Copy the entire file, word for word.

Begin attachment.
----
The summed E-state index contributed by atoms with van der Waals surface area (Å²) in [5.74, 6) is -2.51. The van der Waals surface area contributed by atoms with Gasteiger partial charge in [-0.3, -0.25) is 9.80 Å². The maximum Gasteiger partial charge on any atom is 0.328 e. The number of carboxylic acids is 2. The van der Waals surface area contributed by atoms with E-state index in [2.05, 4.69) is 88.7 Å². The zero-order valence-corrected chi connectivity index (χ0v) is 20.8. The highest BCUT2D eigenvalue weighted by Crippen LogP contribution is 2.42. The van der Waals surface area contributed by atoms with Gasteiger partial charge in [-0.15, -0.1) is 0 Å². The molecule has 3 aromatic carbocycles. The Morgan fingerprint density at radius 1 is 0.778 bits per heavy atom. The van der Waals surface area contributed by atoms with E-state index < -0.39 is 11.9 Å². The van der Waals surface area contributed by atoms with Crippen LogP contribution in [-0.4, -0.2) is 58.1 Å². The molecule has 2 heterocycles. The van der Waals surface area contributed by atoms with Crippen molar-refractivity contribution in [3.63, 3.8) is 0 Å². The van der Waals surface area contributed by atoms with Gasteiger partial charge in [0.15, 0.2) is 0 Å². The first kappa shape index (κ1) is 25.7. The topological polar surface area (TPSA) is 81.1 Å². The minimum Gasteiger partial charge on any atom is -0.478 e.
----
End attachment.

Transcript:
The summed E-state index contributed by atoms with van der Waals surface area (Å²) in [5.74, 6) is -2.51. The van der Waals surface area contributed by atoms with Gasteiger partial charge in [-0.3, -0.25) is 9.80 Å². The maximum Gasteiger partial charge on any atom is 0.328 e. The number of carboxylic acids is 2. The van der Waals surface area contributed by atoms with E-state index in [2.05, 4.69) is 88.7 Å². The zero-order valence-corrected chi connectivity index (χ0v) is 20.8. The highest BCUT2D eigenvalue weighted by Crippen LogP contribution is 2.42. The van der Waals surface area contributed by atoms with Gasteiger partial charge in [-0.15, -0.1) is 0 Å². The molecule has 3 aromatic carbocycles. The Morgan fingerprint density at radius 1 is 0.778 bits per heavy atom. The van der Waals surface area contributed by atoms with E-state index < -0.39 is 11.9 Å². The van der Waals surface area contributed by atoms with Crippen LogP contribution in [-0.4, -0.2) is 58.1 Å². The molecule has 2 heterocycles. The van der Waals surface area contributed by atoms with Crippen molar-refractivity contribution in [3.63, 3.8) is 0 Å². The van der Waals surface area contributed by atoms with Gasteiger partial charge in [0.15, 0.2) is 0 Å². The first kappa shape index (κ1) is 25.7. The topological polar surface area (TPSA) is 81.1 Å². The minimum Gasteiger partial charge on any atom is -0.478 e.